“With me personally, certain business should be between yourself and the person you’re doing business with,” Booker said. “You never know where you’ll have to go in the future. I’ve never been about burning bridges. I don’t know if he burned a bridge or not. I don’t know. It’s a personal thing more than anything for him to walk away. He had to have a certain feeling about something. It could be a lot of things, but it’s personal. For me, I can just say I’ve always looked at the business as a job. It’s never been nothing more than me getting a script and me going out there and performing.
“Of course, I’ve always wanted to make a decent pay like everybody else. You have to realize where I come from and a guy like CM Punk comes from. That may be the difference. Hopefully, Punk finds his way back to WWE. Me, personally, I was one of the guys who noticed his talent when I first saw him. I brought him to a wrestling show down here in Houston when he was a kid and before he was this ‘straight-edge superstar’ and all that stuff. I saw talent in him. Then when he did the whole pipe bomb thing, I saw even more talent in him.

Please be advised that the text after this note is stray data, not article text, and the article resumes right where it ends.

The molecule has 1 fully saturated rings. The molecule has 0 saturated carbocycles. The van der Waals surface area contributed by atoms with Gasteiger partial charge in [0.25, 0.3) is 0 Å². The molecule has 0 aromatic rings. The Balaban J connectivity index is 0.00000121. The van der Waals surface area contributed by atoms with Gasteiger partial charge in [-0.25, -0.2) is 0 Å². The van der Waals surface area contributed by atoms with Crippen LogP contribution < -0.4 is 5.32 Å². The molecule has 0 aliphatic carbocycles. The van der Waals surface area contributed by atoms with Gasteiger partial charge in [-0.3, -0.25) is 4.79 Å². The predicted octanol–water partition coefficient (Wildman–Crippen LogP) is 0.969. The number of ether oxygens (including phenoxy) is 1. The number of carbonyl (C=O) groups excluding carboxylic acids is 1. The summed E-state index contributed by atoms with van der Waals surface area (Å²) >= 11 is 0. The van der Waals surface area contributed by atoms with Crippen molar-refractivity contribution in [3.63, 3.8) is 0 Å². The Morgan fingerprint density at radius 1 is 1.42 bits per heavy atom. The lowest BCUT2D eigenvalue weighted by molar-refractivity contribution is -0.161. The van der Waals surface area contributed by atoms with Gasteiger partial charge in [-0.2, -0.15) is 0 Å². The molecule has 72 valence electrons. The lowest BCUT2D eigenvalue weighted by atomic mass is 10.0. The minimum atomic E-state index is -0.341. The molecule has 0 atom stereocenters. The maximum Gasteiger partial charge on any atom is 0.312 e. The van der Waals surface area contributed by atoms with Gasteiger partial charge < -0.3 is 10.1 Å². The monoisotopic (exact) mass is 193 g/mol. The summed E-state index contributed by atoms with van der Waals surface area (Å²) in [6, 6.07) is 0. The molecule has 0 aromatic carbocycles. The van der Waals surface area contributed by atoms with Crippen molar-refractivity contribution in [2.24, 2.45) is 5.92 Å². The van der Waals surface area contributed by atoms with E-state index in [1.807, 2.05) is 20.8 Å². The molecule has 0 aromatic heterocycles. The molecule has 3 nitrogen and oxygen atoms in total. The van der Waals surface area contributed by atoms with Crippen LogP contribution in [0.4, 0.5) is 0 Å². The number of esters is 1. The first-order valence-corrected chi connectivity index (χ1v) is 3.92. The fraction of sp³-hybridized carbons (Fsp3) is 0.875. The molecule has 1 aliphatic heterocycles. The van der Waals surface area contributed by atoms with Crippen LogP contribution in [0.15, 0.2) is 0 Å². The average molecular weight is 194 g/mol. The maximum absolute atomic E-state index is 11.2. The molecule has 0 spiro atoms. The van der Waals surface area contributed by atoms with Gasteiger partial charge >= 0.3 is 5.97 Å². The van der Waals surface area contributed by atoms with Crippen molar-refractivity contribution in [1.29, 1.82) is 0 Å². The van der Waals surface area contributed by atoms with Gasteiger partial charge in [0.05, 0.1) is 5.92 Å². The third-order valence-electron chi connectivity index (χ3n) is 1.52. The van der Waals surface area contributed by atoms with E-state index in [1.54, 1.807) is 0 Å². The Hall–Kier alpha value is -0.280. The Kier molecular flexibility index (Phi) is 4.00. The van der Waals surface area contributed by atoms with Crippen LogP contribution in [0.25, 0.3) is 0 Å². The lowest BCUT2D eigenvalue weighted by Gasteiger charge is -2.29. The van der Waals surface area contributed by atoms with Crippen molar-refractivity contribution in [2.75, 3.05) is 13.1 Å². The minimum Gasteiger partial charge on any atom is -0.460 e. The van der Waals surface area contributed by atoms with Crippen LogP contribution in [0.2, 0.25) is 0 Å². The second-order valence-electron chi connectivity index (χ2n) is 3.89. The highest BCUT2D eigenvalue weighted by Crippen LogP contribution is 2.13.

“I felt he was really going to break out and last a long time in this business. I wouldn’t say a lifer, but a guy who was going to have a long career and give back. To see it abruptly end like that, there are so many fans out there that love CM Punk and want to see him in the middle of that ring. It’s the sad part.”
A hot topic of conversation regarding Punk is his pro-union stance on pro wrestling.
“Unions are something wrestlers have been talking about for many years,” Booker said. “We would probably wish there was a union, but you have to understand wrestling is not a regulated sport. It’s not football or anything like that. There has been a lot of talk about wrestlers having insurance and whether WWE should provide it. I’m not trying to hide behind any cloak or anything like that. I say this because I run my own business. It’s hard to say how you would run a business if it was yours.